The host countries of major sporting tournaments like the FIFA World Cup are usually obsessed with the international status and prestige that comes with hosting these events. More interesting however is the impact that these tournaments have on the host society itself.
I witnessed first-hand the impact on the 2002 World Cup on South Korea, which it co-hosted with Japan. The heroics of its national football team in reaching the semi-finals of the tournament—the first Asian team to do so—energised the country and restored a national pride battered by a century of occupation, Cold War and authoritarian governance.
In 2014, Brazil approaches the World Cup in a different position, juxtaposed as the spiritual torch-bearers of world football and an emerging economic power, a nation divided by protests, cost-of-living pressures, socio-economic inequality and corruption. South Korea 2002 makes for an interesting comparison to explore what this year’s World Cup might mean for Brazilian society moving forward.
The South Korea I encountered as an exchange student in 2002 was less vibrant and cosmopolitan than it is today. Its fledgling democracy was barely a decade old. Corruption stemming from its rapid development phase, anti-communist ideological rigidity and social conservatism were the norm.
Korea’s democratic transition was punctuated by traumatic events such as the first nuclear crisis with North Korea in 1994 and the 1997 Asian Financial Crisis. Rapid economic development had brought material prosperity as well as social uncertainties as established orders began to change.
To a foreign observer like me, Korea was an insular place, exhibiting elements of both xenophobia and deep-seated and dignified pride. The World Cup changed this negativity in a profound way. A positive national feeling erupted as the country, through its football team, realised that it could be more than the play thing of more powerful countries.
To be immersed in this transformation was electric. I will never forget sitting in Busan stadium for South Korea’s opening match with Poland, awe-struck by the stirring sound of 80,000 Koreans chanting “dae han minguk” (Republic of Korea). Nor will I forget the delirium following Ahn Jong Wan’s golden goal in extra time against Italy, and Korea’s penalty shootout quarter-final victory over Spain.
Hundreds of thousands of Koreans took to the streets to support their team, uniting the nation. The tournament provided an outlet for a new South Korea—proud, confident and cosmopolitan—which reflected the country’s ascendance as an important economic, political and social actor on the world stage.
On the surface, 2014 World Cup and 2016 Olympics should be Brazil’s coming out party too. Brazil is a country rich in natural resources, with a rising middle class and sound economic fundamentals. Many Brazilians want to show the world that they are a first-world country, keenly aware that despite their growing economic might, they still do not enjoy developed world status
Despite the national team being a five-time World Cup winner and perennial tournament favourite, all is not well in Brazil as the cup approaches. Country-wide protests in June last year (analysed in The Conversation here, here and here) brought global attention to Brazil’s deep socio-economic divisions.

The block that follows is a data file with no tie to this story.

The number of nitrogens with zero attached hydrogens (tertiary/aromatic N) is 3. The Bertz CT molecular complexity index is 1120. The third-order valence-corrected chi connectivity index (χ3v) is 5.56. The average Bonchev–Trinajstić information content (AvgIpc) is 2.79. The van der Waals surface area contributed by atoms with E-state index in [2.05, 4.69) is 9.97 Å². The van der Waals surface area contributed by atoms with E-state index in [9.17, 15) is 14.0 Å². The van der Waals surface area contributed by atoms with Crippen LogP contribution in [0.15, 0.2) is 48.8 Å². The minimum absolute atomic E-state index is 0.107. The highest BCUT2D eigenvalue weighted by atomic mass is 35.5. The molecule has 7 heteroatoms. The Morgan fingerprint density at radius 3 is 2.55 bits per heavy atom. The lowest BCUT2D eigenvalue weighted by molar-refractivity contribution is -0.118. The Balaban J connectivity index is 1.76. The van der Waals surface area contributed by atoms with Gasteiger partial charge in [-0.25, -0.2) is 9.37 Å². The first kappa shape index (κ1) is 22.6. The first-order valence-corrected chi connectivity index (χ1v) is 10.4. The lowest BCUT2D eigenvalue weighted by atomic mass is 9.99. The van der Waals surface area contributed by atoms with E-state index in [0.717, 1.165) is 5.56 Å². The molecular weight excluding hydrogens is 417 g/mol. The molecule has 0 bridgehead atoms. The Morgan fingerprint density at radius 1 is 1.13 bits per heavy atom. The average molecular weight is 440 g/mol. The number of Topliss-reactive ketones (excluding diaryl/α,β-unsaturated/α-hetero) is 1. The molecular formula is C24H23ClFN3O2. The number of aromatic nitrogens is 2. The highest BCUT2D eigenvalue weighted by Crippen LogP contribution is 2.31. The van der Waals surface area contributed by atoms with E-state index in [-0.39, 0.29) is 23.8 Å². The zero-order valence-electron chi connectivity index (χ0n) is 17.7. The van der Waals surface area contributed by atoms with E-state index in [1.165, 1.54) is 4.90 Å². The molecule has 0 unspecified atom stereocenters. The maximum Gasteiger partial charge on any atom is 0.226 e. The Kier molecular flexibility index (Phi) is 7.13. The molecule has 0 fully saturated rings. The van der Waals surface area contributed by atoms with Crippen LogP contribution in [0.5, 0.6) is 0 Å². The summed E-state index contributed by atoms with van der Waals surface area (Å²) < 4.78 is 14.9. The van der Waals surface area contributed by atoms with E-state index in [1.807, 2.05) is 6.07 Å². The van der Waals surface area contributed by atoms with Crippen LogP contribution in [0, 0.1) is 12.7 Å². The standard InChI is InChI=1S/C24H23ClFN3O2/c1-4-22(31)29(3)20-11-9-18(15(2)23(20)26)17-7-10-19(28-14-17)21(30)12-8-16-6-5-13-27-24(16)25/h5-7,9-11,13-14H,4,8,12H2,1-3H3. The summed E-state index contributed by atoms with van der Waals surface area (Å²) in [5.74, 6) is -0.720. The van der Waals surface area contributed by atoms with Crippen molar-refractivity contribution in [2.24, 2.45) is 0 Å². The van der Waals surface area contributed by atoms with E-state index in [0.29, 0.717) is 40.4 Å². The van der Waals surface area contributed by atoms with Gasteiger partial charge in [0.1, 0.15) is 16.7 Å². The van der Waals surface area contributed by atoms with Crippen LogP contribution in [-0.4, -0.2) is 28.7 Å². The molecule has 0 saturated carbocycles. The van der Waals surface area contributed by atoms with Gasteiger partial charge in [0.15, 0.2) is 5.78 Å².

Preparations for the World Cup and 2016 Olympic have emphasised in a highly visible way the corruption and nepotism of the Brazilian business class, along with popular frustration at the inadequacy of basic services, despite the fact that Brazilians pay a high rate of tax. The situation has been further exacerbated by rising land values and cost of living pressures driven by tournament-related urban development.
The protests have also been noteworthy in the way that they have mobilised across class boundaries, uniting people against corruption that seems to proliferate with impunity. Proposed legal changes to strip public prosecutors of their investigative powers (PEC37) and give Congress the power to overturn Supreme Court decisions were so breath-taking in their scope that even the most comfortable of Brazilians took notice.
Protest organisers plan to continue their demonstrations through the tournament. Violence between civilians and police in Rio de Janeiro’s favelas has reportedly been increasing in recent weeks as police attempt to improve security ahead of the Cup.
How well the Brazilian team performs may be a critical factor. Where the South Korean team’s success in 2002 enabled that country to unite and transcend its baggage, so too do Brazil’s leaders hope that footballing success in the coming tournament might relieve some pressure from the protest movement. The pressure on the team to perform is immense.
The ultimate legacy of the World Cup may become more than a series of expensive stadiums. With a national election in October and the Olympics in 2016 to come, the World Cup may be a coming-of-age experience for Brazil, but more so in coming to terms with its internal contradictions rather than the attainment of international status.
* Thank you to Johannah Hopgood for her assistance with this article, and to Mark Koen, with whom I shared my World Cup adventure in 2002.
This article was originally published in The Conversation.
My time living in South Korea in 2002 was an incredible time. Personally, the experience as an exchange student at Keimyung University in Daegu was a period of significant intellectual and personal growth. To be a part of Korea’s transformation as the South Korean team made its incredible run to the semi-finals was an incredible privilege. My interest in Korean peninsual politics dates from this trip. The photo gallery below records my World Cup adventure. Please excuse the poorer quality of some of the photos, which I took using a rudimentary early-generation digital camera. Digital photographic technology has come a long way since…